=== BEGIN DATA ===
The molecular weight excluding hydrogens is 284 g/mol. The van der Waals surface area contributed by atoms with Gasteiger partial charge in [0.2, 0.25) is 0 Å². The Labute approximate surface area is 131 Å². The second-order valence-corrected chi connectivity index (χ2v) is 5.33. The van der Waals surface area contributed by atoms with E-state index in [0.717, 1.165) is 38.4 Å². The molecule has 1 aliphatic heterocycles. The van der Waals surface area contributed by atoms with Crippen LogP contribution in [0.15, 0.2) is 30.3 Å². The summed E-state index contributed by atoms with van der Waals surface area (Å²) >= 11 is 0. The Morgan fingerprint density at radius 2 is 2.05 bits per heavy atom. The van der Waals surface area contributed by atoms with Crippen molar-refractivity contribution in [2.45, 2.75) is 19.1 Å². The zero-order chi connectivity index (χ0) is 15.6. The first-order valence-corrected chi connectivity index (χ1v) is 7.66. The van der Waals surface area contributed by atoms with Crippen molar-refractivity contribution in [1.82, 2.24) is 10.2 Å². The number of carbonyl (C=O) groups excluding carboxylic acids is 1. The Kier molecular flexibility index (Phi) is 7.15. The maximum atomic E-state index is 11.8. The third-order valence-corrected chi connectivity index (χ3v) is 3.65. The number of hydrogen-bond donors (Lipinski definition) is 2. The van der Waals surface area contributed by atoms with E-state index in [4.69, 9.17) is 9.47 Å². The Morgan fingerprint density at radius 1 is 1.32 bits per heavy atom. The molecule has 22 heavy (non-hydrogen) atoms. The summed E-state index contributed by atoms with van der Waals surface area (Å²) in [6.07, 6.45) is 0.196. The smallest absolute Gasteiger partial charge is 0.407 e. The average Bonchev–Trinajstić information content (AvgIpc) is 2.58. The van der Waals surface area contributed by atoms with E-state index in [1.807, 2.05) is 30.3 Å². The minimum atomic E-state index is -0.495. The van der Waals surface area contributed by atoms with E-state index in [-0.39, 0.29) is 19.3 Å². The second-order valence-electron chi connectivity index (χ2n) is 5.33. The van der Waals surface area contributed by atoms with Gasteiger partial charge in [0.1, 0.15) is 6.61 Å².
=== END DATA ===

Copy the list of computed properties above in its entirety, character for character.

The molecular weight excluding hydrogens is 284 g/mol. The van der Waals surface area contributed by atoms with Gasteiger partial charge in [0.2, 0.25) is 0 Å². The Labute approximate surface area is 131 Å². The second-order valence-corrected chi connectivity index (χ2v) is 5.33. The van der Waals surface area contributed by atoms with E-state index in [0.717, 1.165) is 38.4 Å². The molecule has 1 aliphatic heterocycles. The van der Waals surface area contributed by atoms with Crippen LogP contribution in [0.15, 0.2) is 30.3 Å². The summed E-state index contributed by atoms with van der Waals surface area (Å²) >= 11 is 0. The Morgan fingerprint density at radius 2 is 2.05 bits per heavy atom. The van der Waals surface area contributed by atoms with Crippen molar-refractivity contribution in [2.45, 2.75) is 19.1 Å². The zero-order chi connectivity index (χ0) is 15.6. The first-order valence-corrected chi connectivity index (χ1v) is 7.66. The van der Waals surface area contributed by atoms with Crippen molar-refractivity contribution in [1.82, 2.24) is 10.2 Å². The number of carbonyl (C=O) groups excluding carboxylic acids is 1. The Kier molecular flexibility index (Phi) is 7.15. The maximum atomic E-state index is 11.8. The third-order valence-corrected chi connectivity index (χ3v) is 3.65. The number of hydrogen-bond donors (Lipinski definition) is 2. The van der Waals surface area contributed by atoms with E-state index in [4.69, 9.17) is 9.47 Å². The Morgan fingerprint density at radius 1 is 1.32 bits per heavy atom. The molecule has 22 heavy (non-hydrogen) atoms. The summed E-state index contributed by atoms with van der Waals surface area (Å²) in [6.07, 6.45) is 0.196. The smallest absolute Gasteiger partial charge is 0.407 e. The average Bonchev–Trinajstić information content (AvgIpc) is 2.58. The van der Waals surface area contributed by atoms with E-state index in [1.807, 2.05) is 30.3 Å². The minimum atomic E-state index is -0.495. The van der Waals surface area contributed by atoms with E-state index in [-0.39, 0.29) is 19.3 Å². The second-order valence-electron chi connectivity index (χ2n) is 5.33. The van der Waals surface area contributed by atoms with Gasteiger partial charge in [0.1, 0.15) is 6.61 Å².